According to Professor Jeremy Siegel, excluding dividends, $10,000 invested in the S&P 500 just before the 1929 stock market crash would have been worth about $10,700 by 1954 -- essentially the same as if the Great Depression had never occurred and the market remained flat over that timeframe.

Had there been no downturn, investors who reinvested their dividends would have had $22,700 by 1954.

But because the stock market fell faster than dividends during the Great Depression, dividend yields rose, giving investors the opportunity to reinvest at lower share prices. Those who reinvested their dividends over that catastrophic downturn ended up with $44,400 -- about double the amount had there been no Great Depression, and quadruple the amount had they not been reinvesting.

In other words, rising dividend yields during market downturns like the one give us the opportunity to get more bang for our reinvested dividends.

One year ago, the S&P 500 was yielding 1.7%. Today, that number is 3.1%, the highest it's been since 1995.

You can do it!
It's important to remember that even with all we've lived through over the past 20 years, investors have been rewarded if they've let the combined power of time, money, reinvestment, and growth work its magic for them. Of course, a one-time investment like the example I gave isn't enough to fund your retirement. But by making regular contributions over the course of your career, you can build a strong nest egg to get you through your golden years.

As tough as the recent market meltdown has been, a strong plan that's built on those four basic drivers of long-run success can get you back on track toward a successful retirement.

If you're trying to pick up the pieces that have been scattered by the crashing market, then Robert Brokamp and the Motley Fool Rule Your Retirement service can help you build the right long-term perspective with advice, insights, and investment ideas. If you're ready to get started, you can check out the service without obligation to subscribe free for 30 days.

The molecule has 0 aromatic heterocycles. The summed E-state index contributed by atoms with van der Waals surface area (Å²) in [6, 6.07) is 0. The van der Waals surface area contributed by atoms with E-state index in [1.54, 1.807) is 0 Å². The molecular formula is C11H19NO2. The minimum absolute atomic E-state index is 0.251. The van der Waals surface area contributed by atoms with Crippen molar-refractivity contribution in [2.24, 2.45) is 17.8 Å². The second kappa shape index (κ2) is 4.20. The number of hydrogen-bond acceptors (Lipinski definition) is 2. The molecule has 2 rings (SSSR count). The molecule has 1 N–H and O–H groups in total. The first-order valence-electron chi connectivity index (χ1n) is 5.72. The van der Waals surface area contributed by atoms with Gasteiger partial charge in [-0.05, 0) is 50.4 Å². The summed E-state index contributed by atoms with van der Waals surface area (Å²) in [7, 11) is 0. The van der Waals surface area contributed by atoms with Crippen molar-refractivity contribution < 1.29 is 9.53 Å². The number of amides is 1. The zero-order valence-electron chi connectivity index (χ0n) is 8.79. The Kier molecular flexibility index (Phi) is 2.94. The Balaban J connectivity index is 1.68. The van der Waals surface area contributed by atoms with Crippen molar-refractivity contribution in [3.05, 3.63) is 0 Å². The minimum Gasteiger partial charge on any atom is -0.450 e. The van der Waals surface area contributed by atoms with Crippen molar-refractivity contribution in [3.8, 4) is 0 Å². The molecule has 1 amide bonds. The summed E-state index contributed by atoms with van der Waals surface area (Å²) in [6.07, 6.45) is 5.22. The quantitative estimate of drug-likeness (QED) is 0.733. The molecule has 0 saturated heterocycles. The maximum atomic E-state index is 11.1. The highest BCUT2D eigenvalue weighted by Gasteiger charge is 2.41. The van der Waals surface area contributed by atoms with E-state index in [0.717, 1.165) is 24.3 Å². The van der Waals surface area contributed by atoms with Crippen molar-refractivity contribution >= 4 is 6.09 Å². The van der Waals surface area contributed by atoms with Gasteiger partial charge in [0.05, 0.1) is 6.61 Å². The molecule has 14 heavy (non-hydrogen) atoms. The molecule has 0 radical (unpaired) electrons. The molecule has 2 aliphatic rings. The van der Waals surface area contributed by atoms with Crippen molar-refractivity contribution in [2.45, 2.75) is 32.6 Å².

At the time of publication, Fool contributor Chuck Saletta owned shares of General Electric. Pfizer and JPMorgan Chase are Motley Fool Income Investor selections. Pfizer is a Motley Fool Inside Value pick. Hasbro is a Motley Fool Stock Advisor recommendation. The Fool owns shares of Pfizer. The Fool's disclosure policy dreams of retiring to a tropical oceanfront home, preferably somewhere without hurricanes.


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Stocks Mentioned

HP Inc. Stock Quote
HP Inc.
$33.98 (4.59%) $1.49
Hasbro, Inc. Stock Quote
Hasbro, Inc.
$78.45 (0.63%) $0.49
Verizon Communications Inc. Stock Quote
Verizon Communications Inc.
$44.84 (0.36%) $0.16
JPMorgan Chase & Co. Stock Quote
JPMorgan Chase & Co.
$118.39 (2.61%) $3.01
The Boeing Company Stock Quote
The Boeing Company
$169.02 (2.53%) $4.17
General Electric Company Stock Quote
General Electric Company
$77.14 (2.95%) $2.21
Pfizer Inc. Stock Quote
Pfizer Inc.
$49.95 (0.34%) $0.17

*Average returns of all recommendations since inception. Cost basis and return based on previous market day close.